22 | Invest in backup camera body

This may not need to happen for 6mo to a year in, but it's good to start planning for the future as soon as possible. If you depend on your camera to make money and something happens to it (it's a piece of equipment...anything can happen!) then what is your plan? Having a backup is essential for a business owner! 

23 | Offer discounted portfolio sessions for friends and family for practice

When you offer discounted portfolio sessions you set yourself up for success by communicating to your clients that the rate they are receiving is discounted. At some point in the future when your experience and knowledge expand, so will your pricing and it won't be as much of a shock to the system. Starting off on the right foot with pricing can save you hours of headaches later! 

24 | Read The E-Myth by Michael Gerber

25 | Decide on your business name and get a logo

Your first logo WILL change, I can almost guarantee that. There is so much to learn regarding branding and ideal client (which will likely happen in years 2 and 3) that almost 99% of the time the logo will change. But you need to have something to start with, even if it's just your name in a font that you like. Try to create one in Canva or look for one on Etsy.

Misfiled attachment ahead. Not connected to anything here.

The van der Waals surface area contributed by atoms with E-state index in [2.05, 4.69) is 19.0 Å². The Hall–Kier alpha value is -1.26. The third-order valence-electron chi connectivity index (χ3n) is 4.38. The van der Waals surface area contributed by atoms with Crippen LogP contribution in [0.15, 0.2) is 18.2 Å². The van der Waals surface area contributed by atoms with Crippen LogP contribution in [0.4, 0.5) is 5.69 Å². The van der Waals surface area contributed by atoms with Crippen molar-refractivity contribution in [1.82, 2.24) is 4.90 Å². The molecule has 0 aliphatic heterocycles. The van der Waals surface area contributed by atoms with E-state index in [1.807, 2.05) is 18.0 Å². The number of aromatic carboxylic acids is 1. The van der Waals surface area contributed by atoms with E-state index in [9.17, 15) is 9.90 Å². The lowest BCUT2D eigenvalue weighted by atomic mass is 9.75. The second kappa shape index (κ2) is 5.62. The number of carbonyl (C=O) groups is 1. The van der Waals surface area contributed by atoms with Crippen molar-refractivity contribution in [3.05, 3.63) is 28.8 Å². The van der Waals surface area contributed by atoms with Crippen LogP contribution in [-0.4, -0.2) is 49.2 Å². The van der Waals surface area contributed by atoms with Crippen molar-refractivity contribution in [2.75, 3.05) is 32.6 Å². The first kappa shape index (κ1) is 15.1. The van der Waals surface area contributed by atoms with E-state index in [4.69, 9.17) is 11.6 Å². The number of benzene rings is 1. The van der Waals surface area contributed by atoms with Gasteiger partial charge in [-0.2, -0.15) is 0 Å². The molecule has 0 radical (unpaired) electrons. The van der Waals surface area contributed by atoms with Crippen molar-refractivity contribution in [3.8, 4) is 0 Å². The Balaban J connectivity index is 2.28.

26 | Learn as much about posing as possible

Posing quickly became one of the things I struggled with the most after I felt more relaxed about my camera settings. It doesn't matter who you are, when someone points a camera at you, everything changes! We automatically stiffen and look awkward because we just don't know what to do with ourselves. Making people comfortable in front of the camera and directing them is CHALLENGING. But it can be practiced and learned. 

Read: Picture Perfect Posing by Roberto Valenzuela

27 | Find another photographer in your area and trade for professional headshots

28 | Reach out to a few photographers you admire and ask to 2nd shoot

29 | Learn how to use Back button focus

Related Post: How to be BFF with BBF

30 | Continually write down and follow up on your goals every 3 months, 6 months and yearly


*** some of the above links ARE affiliate links, but I never recommend things I haven't personally used and loved!